Traditionally, equipment in rugged sawmill environments used pneumatic cylinders made of steel for their assumed ability to tolerate the debris, temperature fluctuations, vibration, and shock generated in tough applications, such as a lumber trim saw.

Today, however, aluminum pneumatic cylinders coupled with ideal cushioning provide multiple cost and performance advantages. These aluminum cylinders offer faster cycle rates at a lower overall component cost. Aluminum’s lighter weight, compared to steel — combined with the ideal cushioning’s elimination of the end-of-stroke bounce — are making aluminum cylinders increasingly competitive.

Ideal cushioning means there is no end-of-stroke bounce of the piston in the cylinder. The piston’s direction of travel is the same throughout the entire cushioning sequence, and its velocity is exactly zero when it reaches the end of its travel. This lowers the stresses on the cylinder while reducing vibration in the overall structure.

The need for speed
To meet higher production demands from its customers, sawmill equipment manufacturer USNR needed saw actuation cylinders capable of extending 90 mm in 50 milliseconds and retracting in 80 milliseconds on its Accu-Trim Trimmer highspeed trim saws. The goal was a machine capable of cutting 200 boards/min — a considerable production increase.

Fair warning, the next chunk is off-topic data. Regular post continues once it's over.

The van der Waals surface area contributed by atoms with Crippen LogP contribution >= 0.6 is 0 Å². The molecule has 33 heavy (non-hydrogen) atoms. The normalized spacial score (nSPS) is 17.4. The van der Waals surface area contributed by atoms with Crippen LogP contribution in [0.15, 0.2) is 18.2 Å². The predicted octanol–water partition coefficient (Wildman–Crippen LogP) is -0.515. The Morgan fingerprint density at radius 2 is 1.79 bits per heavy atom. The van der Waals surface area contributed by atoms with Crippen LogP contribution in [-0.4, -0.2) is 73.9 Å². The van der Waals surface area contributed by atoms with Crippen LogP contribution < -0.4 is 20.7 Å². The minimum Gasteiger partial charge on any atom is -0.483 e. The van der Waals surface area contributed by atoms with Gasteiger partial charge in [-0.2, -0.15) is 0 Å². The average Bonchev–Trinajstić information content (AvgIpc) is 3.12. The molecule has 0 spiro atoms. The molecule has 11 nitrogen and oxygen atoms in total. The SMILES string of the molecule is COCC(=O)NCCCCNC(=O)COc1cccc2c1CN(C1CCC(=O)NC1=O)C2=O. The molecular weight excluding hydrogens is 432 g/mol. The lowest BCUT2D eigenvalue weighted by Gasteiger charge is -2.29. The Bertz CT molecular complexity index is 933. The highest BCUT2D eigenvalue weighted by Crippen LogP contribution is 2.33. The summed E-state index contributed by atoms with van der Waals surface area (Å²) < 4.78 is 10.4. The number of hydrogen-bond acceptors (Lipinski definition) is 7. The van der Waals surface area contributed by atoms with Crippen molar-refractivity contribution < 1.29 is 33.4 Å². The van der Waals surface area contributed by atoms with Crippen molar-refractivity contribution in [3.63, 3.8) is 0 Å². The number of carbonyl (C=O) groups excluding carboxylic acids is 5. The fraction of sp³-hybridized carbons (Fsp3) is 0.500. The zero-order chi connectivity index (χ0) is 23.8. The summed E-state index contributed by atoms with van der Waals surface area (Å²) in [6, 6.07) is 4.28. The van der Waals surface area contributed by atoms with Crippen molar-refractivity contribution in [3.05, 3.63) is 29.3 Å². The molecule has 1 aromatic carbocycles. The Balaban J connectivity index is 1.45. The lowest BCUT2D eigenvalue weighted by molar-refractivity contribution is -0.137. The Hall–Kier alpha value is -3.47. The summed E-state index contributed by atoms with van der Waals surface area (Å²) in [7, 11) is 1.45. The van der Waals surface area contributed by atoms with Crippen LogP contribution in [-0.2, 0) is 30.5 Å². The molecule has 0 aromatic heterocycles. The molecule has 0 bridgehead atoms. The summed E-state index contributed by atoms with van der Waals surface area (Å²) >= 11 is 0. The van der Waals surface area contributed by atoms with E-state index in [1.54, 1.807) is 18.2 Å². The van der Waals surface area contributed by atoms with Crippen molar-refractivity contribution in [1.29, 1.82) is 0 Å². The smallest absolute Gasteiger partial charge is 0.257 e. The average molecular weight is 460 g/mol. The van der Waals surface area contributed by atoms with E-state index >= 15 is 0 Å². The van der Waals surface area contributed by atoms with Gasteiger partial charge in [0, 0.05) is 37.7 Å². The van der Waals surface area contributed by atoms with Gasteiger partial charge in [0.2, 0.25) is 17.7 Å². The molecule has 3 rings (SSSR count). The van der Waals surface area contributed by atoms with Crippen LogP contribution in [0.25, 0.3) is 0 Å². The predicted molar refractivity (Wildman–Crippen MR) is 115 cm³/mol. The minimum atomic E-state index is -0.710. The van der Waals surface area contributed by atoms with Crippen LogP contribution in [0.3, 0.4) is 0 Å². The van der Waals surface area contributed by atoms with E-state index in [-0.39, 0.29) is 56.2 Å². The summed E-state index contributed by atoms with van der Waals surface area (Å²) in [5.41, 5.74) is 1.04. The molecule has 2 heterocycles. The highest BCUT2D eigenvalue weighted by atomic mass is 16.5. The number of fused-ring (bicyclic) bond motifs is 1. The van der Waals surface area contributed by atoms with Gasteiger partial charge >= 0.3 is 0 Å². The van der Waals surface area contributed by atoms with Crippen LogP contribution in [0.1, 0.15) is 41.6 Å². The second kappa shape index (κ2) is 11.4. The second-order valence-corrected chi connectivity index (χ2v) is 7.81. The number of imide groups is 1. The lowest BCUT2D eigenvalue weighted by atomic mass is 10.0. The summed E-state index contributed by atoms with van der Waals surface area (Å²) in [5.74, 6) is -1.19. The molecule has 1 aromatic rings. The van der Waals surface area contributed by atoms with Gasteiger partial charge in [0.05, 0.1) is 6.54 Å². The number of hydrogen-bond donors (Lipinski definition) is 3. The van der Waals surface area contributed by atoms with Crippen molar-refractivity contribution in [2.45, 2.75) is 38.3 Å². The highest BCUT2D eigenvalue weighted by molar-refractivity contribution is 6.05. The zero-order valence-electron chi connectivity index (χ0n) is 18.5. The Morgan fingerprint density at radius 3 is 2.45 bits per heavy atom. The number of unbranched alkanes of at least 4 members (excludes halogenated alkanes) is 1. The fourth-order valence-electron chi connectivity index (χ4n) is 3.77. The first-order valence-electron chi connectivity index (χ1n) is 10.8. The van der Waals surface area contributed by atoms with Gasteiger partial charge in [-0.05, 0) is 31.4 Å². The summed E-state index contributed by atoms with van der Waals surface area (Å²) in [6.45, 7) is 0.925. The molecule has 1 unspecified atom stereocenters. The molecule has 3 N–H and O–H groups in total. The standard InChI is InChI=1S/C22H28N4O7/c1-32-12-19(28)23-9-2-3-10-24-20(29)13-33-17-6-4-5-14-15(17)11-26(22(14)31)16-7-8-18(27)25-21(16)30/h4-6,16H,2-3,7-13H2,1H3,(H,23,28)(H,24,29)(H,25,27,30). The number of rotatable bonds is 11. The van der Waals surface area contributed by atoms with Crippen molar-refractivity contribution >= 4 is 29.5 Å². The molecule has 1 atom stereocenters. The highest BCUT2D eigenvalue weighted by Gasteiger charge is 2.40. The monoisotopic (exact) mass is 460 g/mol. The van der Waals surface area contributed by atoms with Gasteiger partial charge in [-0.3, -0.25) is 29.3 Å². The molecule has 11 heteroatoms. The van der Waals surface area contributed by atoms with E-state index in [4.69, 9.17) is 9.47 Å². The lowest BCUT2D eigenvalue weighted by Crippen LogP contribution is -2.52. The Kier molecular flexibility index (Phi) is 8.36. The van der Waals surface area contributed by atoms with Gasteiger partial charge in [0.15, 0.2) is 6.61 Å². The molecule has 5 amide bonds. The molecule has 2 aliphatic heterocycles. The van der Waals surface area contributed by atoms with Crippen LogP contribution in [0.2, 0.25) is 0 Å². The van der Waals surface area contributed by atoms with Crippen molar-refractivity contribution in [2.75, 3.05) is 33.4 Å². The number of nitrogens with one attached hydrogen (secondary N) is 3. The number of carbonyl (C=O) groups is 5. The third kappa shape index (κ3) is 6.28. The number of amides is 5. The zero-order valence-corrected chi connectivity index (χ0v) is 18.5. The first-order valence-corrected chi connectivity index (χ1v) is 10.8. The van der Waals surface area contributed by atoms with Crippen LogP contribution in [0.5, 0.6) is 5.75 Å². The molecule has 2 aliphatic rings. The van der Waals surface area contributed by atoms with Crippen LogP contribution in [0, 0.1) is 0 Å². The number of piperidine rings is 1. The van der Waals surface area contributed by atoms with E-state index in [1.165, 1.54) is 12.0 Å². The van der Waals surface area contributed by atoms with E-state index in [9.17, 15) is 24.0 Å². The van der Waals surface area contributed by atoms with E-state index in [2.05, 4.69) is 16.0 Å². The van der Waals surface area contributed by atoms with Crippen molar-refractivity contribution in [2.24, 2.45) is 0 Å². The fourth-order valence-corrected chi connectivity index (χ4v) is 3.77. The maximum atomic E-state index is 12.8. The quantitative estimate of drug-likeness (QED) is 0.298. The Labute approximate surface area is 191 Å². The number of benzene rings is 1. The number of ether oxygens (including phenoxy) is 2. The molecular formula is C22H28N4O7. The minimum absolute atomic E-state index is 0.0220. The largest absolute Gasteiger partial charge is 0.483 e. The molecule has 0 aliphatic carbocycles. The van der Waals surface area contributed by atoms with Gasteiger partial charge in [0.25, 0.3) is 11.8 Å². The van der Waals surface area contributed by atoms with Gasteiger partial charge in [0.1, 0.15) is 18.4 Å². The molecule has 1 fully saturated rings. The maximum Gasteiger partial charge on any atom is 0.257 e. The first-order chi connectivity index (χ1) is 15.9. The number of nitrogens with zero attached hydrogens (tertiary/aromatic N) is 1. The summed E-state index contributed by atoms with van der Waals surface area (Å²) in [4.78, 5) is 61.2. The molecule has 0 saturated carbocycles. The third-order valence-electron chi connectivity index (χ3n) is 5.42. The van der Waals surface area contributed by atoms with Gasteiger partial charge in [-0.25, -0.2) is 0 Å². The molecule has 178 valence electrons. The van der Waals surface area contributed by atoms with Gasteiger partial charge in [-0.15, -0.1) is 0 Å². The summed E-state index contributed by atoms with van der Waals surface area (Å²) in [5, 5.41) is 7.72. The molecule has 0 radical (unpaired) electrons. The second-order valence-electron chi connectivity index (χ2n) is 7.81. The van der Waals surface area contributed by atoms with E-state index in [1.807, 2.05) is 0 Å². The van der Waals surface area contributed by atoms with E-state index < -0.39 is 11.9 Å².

The company’s trim saw processes 4- to 6-in. wide boards with thicknesses from 2 to 4 in., and lengths from 6 to 10 ft. Boards pass laterally via chain conveyor through the machine for cutting. Saw blades are actuated independently in a quick down-and-up motion to trim the boards.

Aluminum cylinders offer ideal fit
After evaluating several cylinder suppliers, USNR chose Bosch Rexroth ISO/ VDMA 523 aluminum cylinders and used the cylinder’s ideal cushioning concepts. According to Tommy Green, USNR’s chief engineer for lumber handling equipment, the company initially had doubts about the durability and performance of aluminum cylinders within such a harsh, demanding environment.

“We were concerned whether the cylinders would withstand a bad cut, which can send a chunk of wood spinning out of control and really batter the trimmer,” said Green. “We were also skeptical whether or not the aluminum cylinders could perform at high speeds without wearing out from the impact shock in each cylinder.”

Green said USNR tested components from several different pneumatic suppliers to see what type of cylinder was best suited to meet the Accu-Trim’s speed and durability requirements.

“We chose this aluminum cylinder because it proved to be the best performer,” he explained. “The heavy-duty aluminum, wall thickness, and forged housing of the cylinder held up impressively well during testing. The ideal cushioning successfully dampened the shock and prevented the cylinder rod ends from breaking. All of these benefits, including an overall weight reduction from the aluminum, were remarkable given the unprecedented speed we demanded of the cylinder.”

For more information, email John Bridges at john.bridges@boschrexroth-us.com.